But more to the point, none of these environmental shifts eliminated variation. It would be necessary for short to converge in height with tall, for poor to converge with rich, or for right to converge with left for zero heritability to have been plausible. Instead, as education, medical care, and social services become standardized over the last century, variation in most traits we're discussing has remained or even increased. So I'll reiterate what DK wrote above: If historians and social scientists understood basic genetics, they would never have made any case for zero heritability, and this meta analysis would be widely seen as redundant with common understanding.

      The real issue has never been whether most traits are heritable; the real issue has been whether most people can grasp concepts they aren't really interested in or don't particularly care for. The existence and reception of this meta analysis suggests the answer may very well be no. :(

    6. Public opinions Always change enormously and is not a direct natural event but a crowd natural event. Public opinions Express cultures and culture can be compared metaphorically with bird seasonal migrations. People not only express contextually righteous opinions but also use it in their everyday life. Culture is a way of Life to transcende or to be purified. Non-wise human culture is extremist, a way to purify every dissonant point of views, especially the extreme dualistic 'western' Culture.


    7. @other Anonymous: Secular change of a trait over a small number of generations is not evidence that a trait is not heritable. It is merely evidence that the heritability of the trait is below 1.0. The variance in the trait could be 90% due to genes, or 10%. Common sense should tell you that it is impossible that the heritability of a trait such as height might be zero. The question cannot be whether it is zero or not, but only whether it is low or high, and that's where twin studies come in. They help us get a good estimate of the _degree_ of heritability of a trait.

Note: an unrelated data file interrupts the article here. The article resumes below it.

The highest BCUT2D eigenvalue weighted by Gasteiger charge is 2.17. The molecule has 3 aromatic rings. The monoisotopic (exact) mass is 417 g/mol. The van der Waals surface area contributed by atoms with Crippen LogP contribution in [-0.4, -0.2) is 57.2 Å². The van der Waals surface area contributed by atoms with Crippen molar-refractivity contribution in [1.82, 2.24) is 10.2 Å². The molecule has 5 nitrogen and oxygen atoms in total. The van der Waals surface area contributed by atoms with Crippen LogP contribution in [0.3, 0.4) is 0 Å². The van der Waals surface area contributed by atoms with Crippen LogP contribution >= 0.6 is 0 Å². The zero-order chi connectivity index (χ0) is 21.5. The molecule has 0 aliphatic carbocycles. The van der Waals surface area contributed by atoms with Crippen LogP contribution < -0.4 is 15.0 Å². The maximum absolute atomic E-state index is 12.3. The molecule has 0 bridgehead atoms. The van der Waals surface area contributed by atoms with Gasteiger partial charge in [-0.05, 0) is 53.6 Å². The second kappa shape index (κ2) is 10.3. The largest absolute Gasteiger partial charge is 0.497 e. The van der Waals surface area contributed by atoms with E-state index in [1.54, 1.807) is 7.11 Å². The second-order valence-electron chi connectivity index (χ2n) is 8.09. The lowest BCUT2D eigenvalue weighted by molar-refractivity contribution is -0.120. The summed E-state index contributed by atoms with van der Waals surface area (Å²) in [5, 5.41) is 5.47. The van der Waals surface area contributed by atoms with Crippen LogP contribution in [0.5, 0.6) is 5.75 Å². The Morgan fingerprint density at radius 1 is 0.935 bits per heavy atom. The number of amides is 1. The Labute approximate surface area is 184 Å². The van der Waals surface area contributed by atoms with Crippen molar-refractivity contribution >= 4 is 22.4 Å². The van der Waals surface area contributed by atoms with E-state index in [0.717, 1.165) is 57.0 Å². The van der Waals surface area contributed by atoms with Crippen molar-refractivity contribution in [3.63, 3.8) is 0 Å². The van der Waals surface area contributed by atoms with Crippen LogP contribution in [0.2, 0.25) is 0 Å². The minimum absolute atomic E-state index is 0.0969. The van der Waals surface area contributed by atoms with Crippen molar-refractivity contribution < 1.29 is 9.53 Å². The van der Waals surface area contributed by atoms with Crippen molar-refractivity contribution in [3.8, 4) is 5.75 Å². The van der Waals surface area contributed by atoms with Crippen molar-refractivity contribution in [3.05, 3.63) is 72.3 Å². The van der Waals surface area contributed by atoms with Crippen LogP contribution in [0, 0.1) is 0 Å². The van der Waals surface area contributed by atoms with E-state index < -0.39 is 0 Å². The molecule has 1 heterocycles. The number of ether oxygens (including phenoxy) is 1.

8. Yep.

      And of course the value that results is dependent on the population under study. In a sample of 100 identical twins grown from the same fertilized egg - a Cylon experiment carried out aboard the resurrection ship, maybe, or business as usual in Aldous Huxley's Brave New World - we would expect that, for all traits, a~0, c~0, and e~1.

      The irony is that, in order to arrive at values that dovetail with assumptions common to the social sciences, we need to propose a dystopian science-fiction setting for everyone to be living in. That people speak as though this were axiomatically desirable is really strange.

  11. "non-heritability of human traits": do you hold humans to be exempt from the patterns in other creatures? If so, why?